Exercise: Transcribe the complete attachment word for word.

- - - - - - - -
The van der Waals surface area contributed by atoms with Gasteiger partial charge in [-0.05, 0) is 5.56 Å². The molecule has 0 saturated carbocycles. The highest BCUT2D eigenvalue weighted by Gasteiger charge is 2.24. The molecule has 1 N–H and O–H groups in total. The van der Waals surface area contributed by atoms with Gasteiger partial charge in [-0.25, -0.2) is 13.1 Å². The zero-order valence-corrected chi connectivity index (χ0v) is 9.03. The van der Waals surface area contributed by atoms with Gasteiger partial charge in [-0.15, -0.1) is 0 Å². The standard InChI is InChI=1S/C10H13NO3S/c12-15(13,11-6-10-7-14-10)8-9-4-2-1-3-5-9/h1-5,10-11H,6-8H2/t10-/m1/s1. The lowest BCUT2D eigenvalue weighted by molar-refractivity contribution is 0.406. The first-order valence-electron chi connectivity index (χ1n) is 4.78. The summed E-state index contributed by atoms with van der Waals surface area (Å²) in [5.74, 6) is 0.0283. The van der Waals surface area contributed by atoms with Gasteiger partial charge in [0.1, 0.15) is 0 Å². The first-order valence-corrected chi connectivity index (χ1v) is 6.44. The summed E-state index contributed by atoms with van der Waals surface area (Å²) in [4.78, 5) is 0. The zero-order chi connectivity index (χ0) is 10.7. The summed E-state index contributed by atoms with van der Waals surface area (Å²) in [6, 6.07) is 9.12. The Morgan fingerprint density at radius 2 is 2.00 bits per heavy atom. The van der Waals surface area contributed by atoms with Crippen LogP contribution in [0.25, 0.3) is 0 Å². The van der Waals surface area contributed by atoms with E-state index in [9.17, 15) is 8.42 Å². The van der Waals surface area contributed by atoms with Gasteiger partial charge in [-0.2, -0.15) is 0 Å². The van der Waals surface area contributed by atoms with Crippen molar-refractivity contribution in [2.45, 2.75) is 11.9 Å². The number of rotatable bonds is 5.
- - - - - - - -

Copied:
The van der Waals surface area contributed by atoms with Gasteiger partial charge in [-0.05, 0) is 5.56 Å². The molecule has 0 saturated carbocycles. The highest BCUT2D eigenvalue weighted by Gasteiger charge is 2.24. The molecule has 1 N–H and O–H groups in total. The van der Waals surface area contributed by atoms with Gasteiger partial charge in [-0.25, -0.2) is 13.1 Å². The zero-order valence-corrected chi connectivity index (χ0v) is 9.03. The van der Waals surface area contributed by atoms with Gasteiger partial charge in [-0.15, -0.1) is 0 Å². The standard InChI is InChI=1S/C10H13NO3S/c12-15(13,11-6-10-7-14-10)8-9-4-2-1-3-5-9/h1-5,10-11H,6-8H2/t10-/m1/s1. The lowest BCUT2D eigenvalue weighted by molar-refractivity contribution is 0.406. The first-order valence-electron chi connectivity index (χ1n) is 4.78. The summed E-state index contributed by atoms with van der Waals surface area (Å²) in [5.74, 6) is 0.0283. The van der Waals surface area contributed by atoms with Gasteiger partial charge in [0.1, 0.15) is 0 Å². The first-order valence-corrected chi connectivity index (χ1v) is 6.44. The summed E-state index contributed by atoms with van der Waals surface area (Å²) in [4.78, 5) is 0. The zero-order chi connectivity index (χ0) is 10.7. The summed E-state index contributed by atoms with van der Waals surface area (Å²) in [6, 6.07) is 9.12. The Morgan fingerprint density at radius 2 is 2.00 bits per heavy atom. The van der Waals surface area contributed by atoms with Crippen LogP contribution in [0.25, 0.3) is 0 Å². The van der Waals surface area contributed by atoms with E-state index in [9.17, 15) is 8.42 Å². The van der Waals surface area contributed by atoms with Gasteiger partial charge in [-0.2, -0.15) is 0 Å². The van der Waals surface area contributed by atoms with Crippen molar-refractivity contribution in [2.45, 2.75) is 11.9 Å². The number of rotatable bonds is 5.